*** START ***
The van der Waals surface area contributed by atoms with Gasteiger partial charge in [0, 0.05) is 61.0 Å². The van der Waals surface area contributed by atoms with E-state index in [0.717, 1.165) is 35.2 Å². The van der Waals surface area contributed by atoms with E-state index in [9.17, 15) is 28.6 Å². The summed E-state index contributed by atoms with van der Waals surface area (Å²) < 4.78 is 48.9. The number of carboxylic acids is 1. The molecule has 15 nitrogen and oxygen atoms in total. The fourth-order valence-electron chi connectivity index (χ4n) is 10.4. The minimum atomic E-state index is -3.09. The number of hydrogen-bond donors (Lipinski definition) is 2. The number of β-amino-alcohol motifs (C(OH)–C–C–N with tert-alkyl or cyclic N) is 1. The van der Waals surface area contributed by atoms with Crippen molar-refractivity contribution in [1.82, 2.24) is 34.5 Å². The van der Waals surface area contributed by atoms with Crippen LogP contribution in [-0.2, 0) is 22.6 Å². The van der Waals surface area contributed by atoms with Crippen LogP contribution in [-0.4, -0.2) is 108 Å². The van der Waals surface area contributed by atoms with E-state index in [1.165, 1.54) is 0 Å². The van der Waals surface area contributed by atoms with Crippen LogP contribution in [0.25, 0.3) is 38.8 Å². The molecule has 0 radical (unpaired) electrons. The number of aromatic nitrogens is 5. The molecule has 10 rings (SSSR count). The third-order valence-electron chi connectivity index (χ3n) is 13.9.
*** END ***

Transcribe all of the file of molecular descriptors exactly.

The van der Waals surface area contributed by atoms with Gasteiger partial charge in [0, 0.05) is 61.0 Å². The van der Waals surface area contributed by atoms with E-state index in [0.717, 1.165) is 35.2 Å². The van der Waals surface area contributed by atoms with E-state index in [9.17, 15) is 28.6 Å². The summed E-state index contributed by atoms with van der Waals surface area (Å²) < 4.78 is 48.9. The number of carboxylic acids is 1. The molecule has 15 nitrogen and oxygen atoms in total. The fourth-order valence-electron chi connectivity index (χ4n) is 10.4. The minimum atomic E-state index is -3.09. The number of hydrogen-bond donors (Lipinski definition) is 2. The number of β-amino-alcohol motifs (C(OH)–C–C–N with tert-alkyl or cyclic N) is 1. The van der Waals surface area contributed by atoms with Crippen molar-refractivity contribution in [1.82, 2.24) is 34.5 Å². The van der Waals surface area contributed by atoms with Crippen LogP contribution in [-0.2, 0) is 22.6 Å². The van der Waals surface area contributed by atoms with Crippen LogP contribution in [-0.4, -0.2) is 108 Å². The van der Waals surface area contributed by atoms with E-state index in [1.165, 1.54) is 0 Å². The van der Waals surface area contributed by atoms with Crippen LogP contribution in [0.25, 0.3) is 38.8 Å². The molecule has 0 radical (unpaired) electrons. The number of aromatic nitrogens is 5. The molecule has 10 rings (SSSR count). The third-order valence-electron chi connectivity index (χ3n) is 13.9.